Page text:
This is the first installment in our new Around the Table series by writer and activist Stephen Satterfield, which will explore the political and ethical issues that define today's food system. We hope that it sparks a conversation around your dinner table. First up, you've heard about food waste, and you know it's something you oughta know about, but you just haven't taken the time to wrap your head around it, and now you feel guilty. Stop that; read this. Stephen is here to tell you the ones, twos, and threes about food waste. Because yes, you oughta know by now.
"Don't waste food" is a refrain from our youth. Then, it was all about politesse; leave food on the plate and it will bruise your host's ego.
Now that we're all grown up, our Clean Plate Club memberships have officially expired, and we're sending more than one-third of all of the world's food to the trash bin.
In America alone, we throw away enough food to fill 50 million empty bellies, which is precisely the number of people in the country without access to food. And 25 percent of that waste happens in homes. (This is common in high-income countries like ours; food loss in poorer countries happens closer to the source of production, because refrigeration, technology, and inadequate infrastructure accelerate spoilage.) In other words, we have complete control over turning that 25 percent into zero.
Pardon the pun, but reducing food waste is the lowest hanging fruit in enacting meaningful social change.
Our food waste has environmental implications as well. Large-scale food production uses immense amounts of finite natural resources: 80 percent of our water, 50 percent of our land, and 10 percent of our energy goes into the production of food. And here's another stirring stat: One out of every seven 18-wheelers filled with food are transporting food that is heading for a landfill. That's not only fuel we're using up and carbon we're emitting for useful no reason, but also, once the journey is complete, the problems don't end. As soon as the discarded food begins to decompose at the landfill, it emits harmful methane gas into the atmosphere and pollutes the soil and nearby bodies of water.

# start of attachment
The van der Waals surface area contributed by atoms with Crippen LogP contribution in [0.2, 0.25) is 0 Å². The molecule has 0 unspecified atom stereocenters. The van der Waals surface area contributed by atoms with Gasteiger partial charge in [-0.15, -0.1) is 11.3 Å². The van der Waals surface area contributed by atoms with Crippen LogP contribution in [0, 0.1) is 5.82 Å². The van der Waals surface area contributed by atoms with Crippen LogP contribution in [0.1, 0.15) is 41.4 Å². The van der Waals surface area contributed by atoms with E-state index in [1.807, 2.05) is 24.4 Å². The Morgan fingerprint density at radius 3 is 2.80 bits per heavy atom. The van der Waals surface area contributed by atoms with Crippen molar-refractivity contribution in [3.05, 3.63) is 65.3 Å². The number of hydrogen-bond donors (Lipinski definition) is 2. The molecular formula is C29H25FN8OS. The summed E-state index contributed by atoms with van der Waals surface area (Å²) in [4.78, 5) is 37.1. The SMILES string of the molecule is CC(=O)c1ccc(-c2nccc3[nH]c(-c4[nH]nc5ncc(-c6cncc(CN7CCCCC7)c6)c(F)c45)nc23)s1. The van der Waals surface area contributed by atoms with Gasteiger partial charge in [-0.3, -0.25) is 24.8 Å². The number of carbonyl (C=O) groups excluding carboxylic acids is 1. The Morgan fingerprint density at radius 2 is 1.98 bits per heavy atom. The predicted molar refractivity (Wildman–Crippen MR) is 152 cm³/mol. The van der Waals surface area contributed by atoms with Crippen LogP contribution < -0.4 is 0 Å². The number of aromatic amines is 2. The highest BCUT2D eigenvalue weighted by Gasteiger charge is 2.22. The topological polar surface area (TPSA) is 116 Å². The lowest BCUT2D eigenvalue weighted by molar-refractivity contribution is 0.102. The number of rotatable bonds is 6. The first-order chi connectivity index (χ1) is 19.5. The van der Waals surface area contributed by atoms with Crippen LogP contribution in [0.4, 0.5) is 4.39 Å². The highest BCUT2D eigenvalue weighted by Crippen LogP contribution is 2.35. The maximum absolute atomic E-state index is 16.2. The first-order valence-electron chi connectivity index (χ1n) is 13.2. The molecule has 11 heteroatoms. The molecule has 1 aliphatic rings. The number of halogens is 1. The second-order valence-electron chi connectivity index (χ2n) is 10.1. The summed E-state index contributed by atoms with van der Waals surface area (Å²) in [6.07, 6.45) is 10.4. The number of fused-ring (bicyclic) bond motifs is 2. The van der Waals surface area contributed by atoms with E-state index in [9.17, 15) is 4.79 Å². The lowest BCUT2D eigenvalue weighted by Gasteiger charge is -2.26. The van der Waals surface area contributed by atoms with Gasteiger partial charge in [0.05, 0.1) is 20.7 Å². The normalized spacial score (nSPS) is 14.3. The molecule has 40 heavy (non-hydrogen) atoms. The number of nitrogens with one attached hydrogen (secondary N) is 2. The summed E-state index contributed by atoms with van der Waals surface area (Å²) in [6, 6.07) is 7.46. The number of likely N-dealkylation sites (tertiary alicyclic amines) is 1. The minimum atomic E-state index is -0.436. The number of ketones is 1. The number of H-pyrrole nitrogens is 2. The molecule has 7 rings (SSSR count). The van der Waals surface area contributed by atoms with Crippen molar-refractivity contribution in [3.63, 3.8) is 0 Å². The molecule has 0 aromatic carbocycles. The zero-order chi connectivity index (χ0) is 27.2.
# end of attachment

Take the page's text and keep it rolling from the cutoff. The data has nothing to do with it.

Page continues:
Your mom was right: Wasting food is bad.
In the spring of 2015, chef and author Dan Barber launched a series of pop-up dinners at his Manhattan restaurant Blue Hill to help spread this message. From the outset, the so-called WastED dinners gained notoriety among the public and the press for its inventive transformation of commonly discarded foods into multi-course meals. The most famous of these dishes, the burger Barber made from the pulpy leftovers from cold-pressed vegetable juice, made such a splash that Shake Shack sold 500 of them last May.
Another voice among a growing number of concerned chefs is Modena, Italy's Massimo Bottura, whose Osteria Francescana is, according to many, the best restaurant in the world. Last year, Bottura staged a dramatic food waste event in which he turned a renovated theater into a soup kitchen and gathered other top chefs to "create the new tradition" of feeding the homeless with what many would consider to be scraps.
"It's not just about aesthetics, the food, it's also ethics," he said of the project, which he is turning into a film.
We can start our own projects at home. First, we can waste less food. Then, we can learn to turn our waste into food that's ethical and delicious. Because, like Mom also said, "Something salvaged is something gained."
Here are some tips to get you going: